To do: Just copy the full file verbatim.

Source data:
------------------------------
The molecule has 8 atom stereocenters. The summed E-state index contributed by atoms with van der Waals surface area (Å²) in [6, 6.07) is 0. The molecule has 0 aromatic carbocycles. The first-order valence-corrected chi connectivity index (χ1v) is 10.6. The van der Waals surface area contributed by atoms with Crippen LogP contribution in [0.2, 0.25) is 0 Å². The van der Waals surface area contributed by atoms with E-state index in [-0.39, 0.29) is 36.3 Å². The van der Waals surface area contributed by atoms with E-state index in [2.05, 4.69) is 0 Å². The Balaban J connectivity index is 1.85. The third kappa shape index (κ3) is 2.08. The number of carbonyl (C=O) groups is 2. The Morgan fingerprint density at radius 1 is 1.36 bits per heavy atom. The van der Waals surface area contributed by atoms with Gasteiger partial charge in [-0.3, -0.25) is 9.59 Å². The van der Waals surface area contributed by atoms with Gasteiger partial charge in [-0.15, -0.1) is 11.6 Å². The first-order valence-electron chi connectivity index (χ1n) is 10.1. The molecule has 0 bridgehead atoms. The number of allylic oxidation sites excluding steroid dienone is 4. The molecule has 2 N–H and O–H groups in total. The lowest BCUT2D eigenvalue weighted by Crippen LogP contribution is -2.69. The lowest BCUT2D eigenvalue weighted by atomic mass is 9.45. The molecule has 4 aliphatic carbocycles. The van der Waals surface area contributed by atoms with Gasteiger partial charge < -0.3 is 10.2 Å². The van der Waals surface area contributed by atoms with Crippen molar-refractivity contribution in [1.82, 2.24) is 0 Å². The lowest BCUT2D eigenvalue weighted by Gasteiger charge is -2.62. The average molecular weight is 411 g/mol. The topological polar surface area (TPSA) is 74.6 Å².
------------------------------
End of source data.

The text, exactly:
The molecule has 8 atom stereocenters. The summed E-state index contributed by atoms with van der Waals surface area (Å²) in [6, 6.07) is 0. The molecule has 0 aromatic carbocycles. The first-order valence-corrected chi connectivity index (χ1v) is 10.6. The van der Waals surface area contributed by atoms with Crippen LogP contribution in [0.2, 0.25) is 0 Å². The van der Waals surface area contributed by atoms with E-state index in [-0.39, 0.29) is 36.3 Å². The van der Waals surface area contributed by atoms with E-state index in [2.05, 4.69) is 0 Å². The Balaban J connectivity index is 1.85. The third kappa shape index (κ3) is 2.08. The number of carbonyl (C=O) groups is 2. The Morgan fingerprint density at radius 1 is 1.36 bits per heavy atom. The van der Waals surface area contributed by atoms with Gasteiger partial charge in [-0.3, -0.25) is 9.59 Å². The van der Waals surface area contributed by atoms with Gasteiger partial charge in [-0.15, -0.1) is 11.6 Å². The first-order valence-electron chi connectivity index (χ1n) is 10.1. The molecule has 0 bridgehead atoms. The number of allylic oxidation sites excluding steroid dienone is 4. The molecule has 2 N–H and O–H groups in total. The lowest BCUT2D eigenvalue weighted by Crippen LogP contribution is -2.69. The lowest BCUT2D eigenvalue weighted by atomic mass is 9.45. The molecule has 4 aliphatic carbocycles. The van der Waals surface area contributed by atoms with Gasteiger partial charge < -0.3 is 10.2 Å². The van der Waals surface area contributed by atoms with Crippen molar-refractivity contribution in [1.82, 2.24) is 0 Å². The lowest BCUT2D eigenvalue weighted by Gasteiger charge is -2.62. The average molecular weight is 411 g/mol. The topological polar surface area (TPSA) is 74.6 Å².